Data Bites – brief posts about public opinion. What Independents think?

Several results from a recent YouGov Survey caught my eye. Thought you might find them interesting. I examined Independent voters, a large group that typically receives little media attention.  Independents are relatively neutral, not especially invested in one party or the other.  However, they often determine who wins elections. 

Vote intention and vote expectation of the Independent voter    

  • Vote Intention:  “Who will you vote for in November?” Biden 39%; Trump 39%; Undecided 16%.  That is a significant group of Independent undecideds.  Both campaigns will certainly target this group – especially in battleground states.
  • Likely Winner: “Which candidate do you think is most likely to win the Presidential election in November?”  Biden 30%; Trump 41%; Equally Likely 29%.  Among Independents, it’s just too close to call – nearly 30% believe both candidates can win.  Overall, the breakdown in the full sample of registered voters look similar:  Biden 39%; Trump 40%; Equally Likely 22%. 

Political science research demonstrates likely winner questions are actually better predictors of election outcomes than vote intention.  Pollsters should in fact consider voters’ expectations – what people think will happen, rather than how voters intend to vote as a way to forecast election outcomes.  So far, pollster have not adopted this approach.   (I hope to write a future post about this fascinating research).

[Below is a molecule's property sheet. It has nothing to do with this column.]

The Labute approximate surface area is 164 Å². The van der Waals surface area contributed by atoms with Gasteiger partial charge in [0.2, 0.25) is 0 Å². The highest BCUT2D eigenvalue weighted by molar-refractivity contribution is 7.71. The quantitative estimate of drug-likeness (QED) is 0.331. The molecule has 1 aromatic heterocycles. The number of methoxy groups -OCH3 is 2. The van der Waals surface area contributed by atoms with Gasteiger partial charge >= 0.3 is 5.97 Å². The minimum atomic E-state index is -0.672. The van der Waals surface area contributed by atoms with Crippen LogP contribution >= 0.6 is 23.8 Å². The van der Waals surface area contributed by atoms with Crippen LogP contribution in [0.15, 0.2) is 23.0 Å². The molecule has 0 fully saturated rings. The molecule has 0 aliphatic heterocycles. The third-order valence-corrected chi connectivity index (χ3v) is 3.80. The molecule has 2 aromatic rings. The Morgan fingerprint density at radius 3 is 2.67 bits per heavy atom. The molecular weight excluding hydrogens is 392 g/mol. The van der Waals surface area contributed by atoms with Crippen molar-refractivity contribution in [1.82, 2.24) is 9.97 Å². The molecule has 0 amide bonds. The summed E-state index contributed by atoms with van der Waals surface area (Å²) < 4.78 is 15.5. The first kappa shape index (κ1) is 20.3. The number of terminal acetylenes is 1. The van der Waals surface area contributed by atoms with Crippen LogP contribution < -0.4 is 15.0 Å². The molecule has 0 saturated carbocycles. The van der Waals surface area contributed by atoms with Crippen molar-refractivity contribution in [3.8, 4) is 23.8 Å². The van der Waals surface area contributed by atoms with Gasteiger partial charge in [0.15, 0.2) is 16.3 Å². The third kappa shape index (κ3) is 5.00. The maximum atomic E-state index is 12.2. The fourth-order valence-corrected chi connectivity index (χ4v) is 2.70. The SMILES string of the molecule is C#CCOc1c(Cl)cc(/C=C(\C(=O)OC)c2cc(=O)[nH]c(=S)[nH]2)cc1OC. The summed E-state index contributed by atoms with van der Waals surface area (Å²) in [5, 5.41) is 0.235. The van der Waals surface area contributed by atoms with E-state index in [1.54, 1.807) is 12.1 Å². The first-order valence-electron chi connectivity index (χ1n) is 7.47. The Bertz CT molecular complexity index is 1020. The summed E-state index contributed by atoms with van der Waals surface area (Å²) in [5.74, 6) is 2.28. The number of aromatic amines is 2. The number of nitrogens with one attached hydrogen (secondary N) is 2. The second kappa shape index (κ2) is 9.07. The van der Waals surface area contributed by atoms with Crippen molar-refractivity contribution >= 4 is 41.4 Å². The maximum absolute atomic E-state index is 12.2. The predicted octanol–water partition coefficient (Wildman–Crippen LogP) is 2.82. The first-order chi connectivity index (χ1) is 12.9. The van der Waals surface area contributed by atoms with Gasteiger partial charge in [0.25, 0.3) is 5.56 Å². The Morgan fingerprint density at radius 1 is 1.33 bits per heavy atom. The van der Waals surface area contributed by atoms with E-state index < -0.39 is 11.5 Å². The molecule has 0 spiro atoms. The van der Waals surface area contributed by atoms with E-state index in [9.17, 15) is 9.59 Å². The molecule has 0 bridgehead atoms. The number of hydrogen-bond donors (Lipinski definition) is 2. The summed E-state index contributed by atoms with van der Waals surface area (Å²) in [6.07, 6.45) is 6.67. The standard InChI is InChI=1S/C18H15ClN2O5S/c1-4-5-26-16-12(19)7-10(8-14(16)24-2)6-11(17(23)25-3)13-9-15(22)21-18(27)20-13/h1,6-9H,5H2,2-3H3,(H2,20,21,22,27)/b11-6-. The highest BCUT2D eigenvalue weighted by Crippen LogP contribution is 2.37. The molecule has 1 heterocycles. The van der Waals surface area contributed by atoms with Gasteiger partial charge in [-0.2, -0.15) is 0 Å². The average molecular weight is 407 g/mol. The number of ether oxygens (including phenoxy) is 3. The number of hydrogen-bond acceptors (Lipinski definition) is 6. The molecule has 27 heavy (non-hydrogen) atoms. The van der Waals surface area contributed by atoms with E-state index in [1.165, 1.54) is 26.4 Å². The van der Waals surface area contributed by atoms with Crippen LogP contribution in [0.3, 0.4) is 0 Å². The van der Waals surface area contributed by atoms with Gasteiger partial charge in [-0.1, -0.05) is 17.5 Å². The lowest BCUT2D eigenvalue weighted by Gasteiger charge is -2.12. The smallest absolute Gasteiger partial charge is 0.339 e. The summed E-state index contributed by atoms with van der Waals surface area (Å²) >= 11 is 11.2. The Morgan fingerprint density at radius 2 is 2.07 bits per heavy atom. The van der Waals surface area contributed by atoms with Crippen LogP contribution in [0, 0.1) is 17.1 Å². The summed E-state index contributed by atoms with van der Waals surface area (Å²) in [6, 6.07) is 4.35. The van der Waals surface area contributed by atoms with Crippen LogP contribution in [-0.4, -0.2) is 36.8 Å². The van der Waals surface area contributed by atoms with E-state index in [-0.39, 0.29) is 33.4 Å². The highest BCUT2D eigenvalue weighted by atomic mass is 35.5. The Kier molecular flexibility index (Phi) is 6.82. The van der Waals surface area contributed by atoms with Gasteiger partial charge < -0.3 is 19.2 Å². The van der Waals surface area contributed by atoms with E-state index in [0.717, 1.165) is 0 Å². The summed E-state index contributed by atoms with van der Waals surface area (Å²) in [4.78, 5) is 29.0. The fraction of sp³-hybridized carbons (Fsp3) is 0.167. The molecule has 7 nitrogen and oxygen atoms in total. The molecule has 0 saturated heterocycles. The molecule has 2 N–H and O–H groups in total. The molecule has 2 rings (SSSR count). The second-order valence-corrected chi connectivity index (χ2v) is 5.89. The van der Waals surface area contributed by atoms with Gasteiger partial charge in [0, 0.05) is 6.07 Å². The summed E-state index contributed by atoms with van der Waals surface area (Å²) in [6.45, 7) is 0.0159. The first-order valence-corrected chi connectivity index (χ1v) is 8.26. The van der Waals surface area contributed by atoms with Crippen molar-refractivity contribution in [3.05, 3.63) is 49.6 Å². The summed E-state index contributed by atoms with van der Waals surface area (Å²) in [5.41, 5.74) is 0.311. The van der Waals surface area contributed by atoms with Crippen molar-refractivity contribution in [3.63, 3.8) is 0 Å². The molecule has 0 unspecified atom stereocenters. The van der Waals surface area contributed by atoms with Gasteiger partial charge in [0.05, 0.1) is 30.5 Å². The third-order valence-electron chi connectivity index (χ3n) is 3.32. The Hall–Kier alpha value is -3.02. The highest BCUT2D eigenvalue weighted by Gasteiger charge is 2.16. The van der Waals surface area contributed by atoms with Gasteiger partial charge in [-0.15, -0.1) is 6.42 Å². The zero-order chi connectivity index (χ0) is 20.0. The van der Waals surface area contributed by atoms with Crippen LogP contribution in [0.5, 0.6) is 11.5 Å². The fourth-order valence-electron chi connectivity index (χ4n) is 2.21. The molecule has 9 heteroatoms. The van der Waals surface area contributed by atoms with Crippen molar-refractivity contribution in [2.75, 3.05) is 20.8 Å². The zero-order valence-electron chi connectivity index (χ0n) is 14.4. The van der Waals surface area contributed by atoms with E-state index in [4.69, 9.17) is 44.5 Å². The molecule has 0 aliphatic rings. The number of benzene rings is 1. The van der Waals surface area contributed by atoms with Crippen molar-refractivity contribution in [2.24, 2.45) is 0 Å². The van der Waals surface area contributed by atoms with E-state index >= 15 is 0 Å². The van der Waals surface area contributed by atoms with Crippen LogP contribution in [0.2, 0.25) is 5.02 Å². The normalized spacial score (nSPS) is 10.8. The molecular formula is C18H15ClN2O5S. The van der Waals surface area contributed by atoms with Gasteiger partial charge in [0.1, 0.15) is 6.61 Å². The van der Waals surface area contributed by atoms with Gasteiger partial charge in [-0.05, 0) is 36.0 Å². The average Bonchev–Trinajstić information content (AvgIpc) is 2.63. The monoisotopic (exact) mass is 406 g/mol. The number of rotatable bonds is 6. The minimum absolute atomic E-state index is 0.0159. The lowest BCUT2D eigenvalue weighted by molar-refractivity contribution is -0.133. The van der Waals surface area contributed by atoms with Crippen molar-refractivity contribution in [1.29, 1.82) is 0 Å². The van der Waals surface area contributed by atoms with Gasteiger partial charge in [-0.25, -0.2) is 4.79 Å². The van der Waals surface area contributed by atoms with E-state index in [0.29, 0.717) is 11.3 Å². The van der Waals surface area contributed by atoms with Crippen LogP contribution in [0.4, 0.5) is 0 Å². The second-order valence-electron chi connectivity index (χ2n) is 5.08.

Protests around the Country

  • Protestors Improve or Destroy America:  48% of Independents believe protestors want to improve America; 52% believe protestors want to destroy America.    
  • Protests gone too far: “Do you think protests have gone too far?”  Yes 61%; No 28%; Not Sure 11%.      
  • Approach to get under things under control:  “Which of these approaches would help get things under control”   Law and order 39%; Bringing people together 61%.  

Responses to the first two questions suggest Independents may support Trump’s move to quell unrest by sending federal law enforcement to cities – Portland specifically.  However, the response to the final question indicates just the opposite – a hard nose law and order approach may backfire.  There are frequently mixed messages in public opinion surveys.    


  • Get vaccinated:  “If and when a coronavirus vaccine becomes available, will you get vaccinated?    Yes 35%; No 30%; Not Sure 35%.  Clearly, Dr. Fauci and the President’s Coronavirus Task Force have some work to do!
  • Send to school:  (among Independents with kids in K-12). “Will you send your children to in-person classes this fall, if available?  Yes 39%; No 37%; Not Sure 24%. 

The answers to the Covid questions demonstrate just how truly unsettled Independents are about the virus.  Sixty five percent of Independents either said no they would not take a vaccine or were hesitant about it.  In the full sample – everyone surveyed, 53% either said no or were hesitant.  Opinions may change. But, the large proportion of Americans that are vaccine hesitant underscores the major challenges ahead for federal, state, and local officials.          

Similarly, a consensus on schools seems unlikely.  Parents in particular face difficult choices. 

The news media will focus on federal and state level officials, but generally the President, Governors and congressional representatives will step aside and watch thousands of school districts navigate this complex situation.  Local discretion increasingly defines pandemic politics.  

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